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Article
Publication date: 7 August 2017

Kevin Cullinane, Rickard Bergqvist, Sharon Cullinane, Shengda Zhu and Linkai Wang

The purpose of this paper is to provide a theoretical conceptualization of how data envelopment analysis (DEA) can be applied to rail freight rolling stock in order to…

Abstract

Purpose

The purpose of this paper is to provide a theoretical conceptualization of how data envelopment analysis (DEA) can be applied to rail freight rolling stock in order to develop a tariff for track access charges which is functionally dependent upon the derived relative benchmark values of performance.

Design/methodology/approach

It is posited that track access charges should be differentiated to reflect differences in the performance of rolling stock and that this can be achieved purely on the basis of technical and other characteristics. The performance benchmarking of rolling stock is proposed as the basis for formulating and justifying a performance-based tariff structure. Using DEA, relative index measures of rolling stock performance can be derived, benchmark performance can be identified and a tariff structure can be developed.

Findings

A workable approach to implementing the concept, utilizing existing in-house databases, is found to be feasible and a template for tariff setting is established.

Research limitations/implications

In the absence of access to in-house technical data on rolling stock, which is commercially sensitive, no empirical application of the concept is possible.

Originality/value

There are many ways to improve the efficiency of a railway system. Many are inherently long term and involve significant investment. Using Sweden as an example, this paper proposes the more immediate, simpler and cheaper approach of incentivising the use of better rolling stock through appropriate track access charging. Such an approach should reduce the number of problems arising on the rail network and the costs imposed on other rail users, the infrastructure providers and society. Ultimately, the implementation of this approach would support the objective of increasing long-term robustness and reducing disruptions to railways.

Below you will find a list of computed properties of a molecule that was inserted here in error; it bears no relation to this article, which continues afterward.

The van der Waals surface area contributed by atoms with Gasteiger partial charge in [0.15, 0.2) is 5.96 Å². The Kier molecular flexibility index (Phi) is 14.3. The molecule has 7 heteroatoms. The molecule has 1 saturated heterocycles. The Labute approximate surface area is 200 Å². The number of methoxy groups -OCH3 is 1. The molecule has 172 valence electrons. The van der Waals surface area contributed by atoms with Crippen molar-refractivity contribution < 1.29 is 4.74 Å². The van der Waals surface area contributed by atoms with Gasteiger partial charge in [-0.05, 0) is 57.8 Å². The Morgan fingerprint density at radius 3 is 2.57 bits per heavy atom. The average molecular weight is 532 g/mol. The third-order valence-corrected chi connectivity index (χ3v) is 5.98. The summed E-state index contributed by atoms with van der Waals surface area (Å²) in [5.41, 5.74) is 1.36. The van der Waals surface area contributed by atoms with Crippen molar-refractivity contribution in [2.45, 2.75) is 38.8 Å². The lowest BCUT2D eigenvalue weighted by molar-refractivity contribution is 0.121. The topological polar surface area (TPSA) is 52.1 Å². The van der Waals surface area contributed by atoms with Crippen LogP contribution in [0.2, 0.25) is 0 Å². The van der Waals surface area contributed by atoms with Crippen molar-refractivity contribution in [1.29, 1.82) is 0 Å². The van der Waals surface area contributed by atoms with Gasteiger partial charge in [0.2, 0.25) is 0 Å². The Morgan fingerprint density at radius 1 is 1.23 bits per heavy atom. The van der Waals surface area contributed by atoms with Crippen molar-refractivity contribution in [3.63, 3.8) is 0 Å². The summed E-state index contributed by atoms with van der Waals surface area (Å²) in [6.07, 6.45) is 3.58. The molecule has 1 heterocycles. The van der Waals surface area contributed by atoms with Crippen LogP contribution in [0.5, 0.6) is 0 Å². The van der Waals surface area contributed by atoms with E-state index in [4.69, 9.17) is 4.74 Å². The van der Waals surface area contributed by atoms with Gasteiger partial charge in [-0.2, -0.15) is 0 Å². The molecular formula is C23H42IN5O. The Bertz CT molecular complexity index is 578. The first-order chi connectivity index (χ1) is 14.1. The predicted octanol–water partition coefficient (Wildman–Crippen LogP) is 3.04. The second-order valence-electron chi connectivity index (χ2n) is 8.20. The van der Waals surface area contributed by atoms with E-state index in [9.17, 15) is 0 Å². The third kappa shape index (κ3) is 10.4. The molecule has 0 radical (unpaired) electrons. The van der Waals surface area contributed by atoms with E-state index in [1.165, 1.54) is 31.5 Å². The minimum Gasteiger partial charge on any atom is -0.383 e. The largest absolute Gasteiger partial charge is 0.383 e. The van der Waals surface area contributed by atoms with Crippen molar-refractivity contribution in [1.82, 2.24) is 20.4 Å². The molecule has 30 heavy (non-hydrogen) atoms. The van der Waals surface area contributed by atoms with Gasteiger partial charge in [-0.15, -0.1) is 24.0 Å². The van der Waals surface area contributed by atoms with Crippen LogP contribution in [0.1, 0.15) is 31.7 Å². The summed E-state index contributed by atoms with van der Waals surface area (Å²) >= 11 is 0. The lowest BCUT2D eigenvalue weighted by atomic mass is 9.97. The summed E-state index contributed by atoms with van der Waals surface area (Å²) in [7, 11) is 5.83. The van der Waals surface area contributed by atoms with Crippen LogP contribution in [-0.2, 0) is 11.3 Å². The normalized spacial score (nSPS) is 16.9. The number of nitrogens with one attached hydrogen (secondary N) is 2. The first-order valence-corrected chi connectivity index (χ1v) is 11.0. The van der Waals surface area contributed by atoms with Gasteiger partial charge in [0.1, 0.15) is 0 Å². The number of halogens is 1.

Details

Benchmarking: An International Journal, vol. 24 no. 6
Type: Research Article
ISSN: 1463-5771

Keywords

Book part
Publication date: 4 December 2014

Sharon Cullinane

Long haul freight transport imposes huge negative environmental externalities on society. Although these can never be entirely eliminated, they can be reduced. The purpose…

Abstract

Purpose

Long haul freight transport imposes huge negative environmental externalities on society. Although these can never be entirely eliminated, they can be reduced. The purpose of this chapter is to analyse some of the many mitigating measures, or interventions, that can be used.

Methodology/approach

The approach used in this chapter is to review the literature and provide an overview of the main theoretical and practical mitigation measures available to transport operators.

Research limitations

There are literally thousands of possible mitigation measures and combinations that can be used by operators to reduce their environmental footprint. Each of these measures warrants a separate chapter. This chapter can only present an overview of the principle available measures. Although some mainland European examples are used, it is acknowledged that the examples used are somewhat skewed towards the United Kingdom.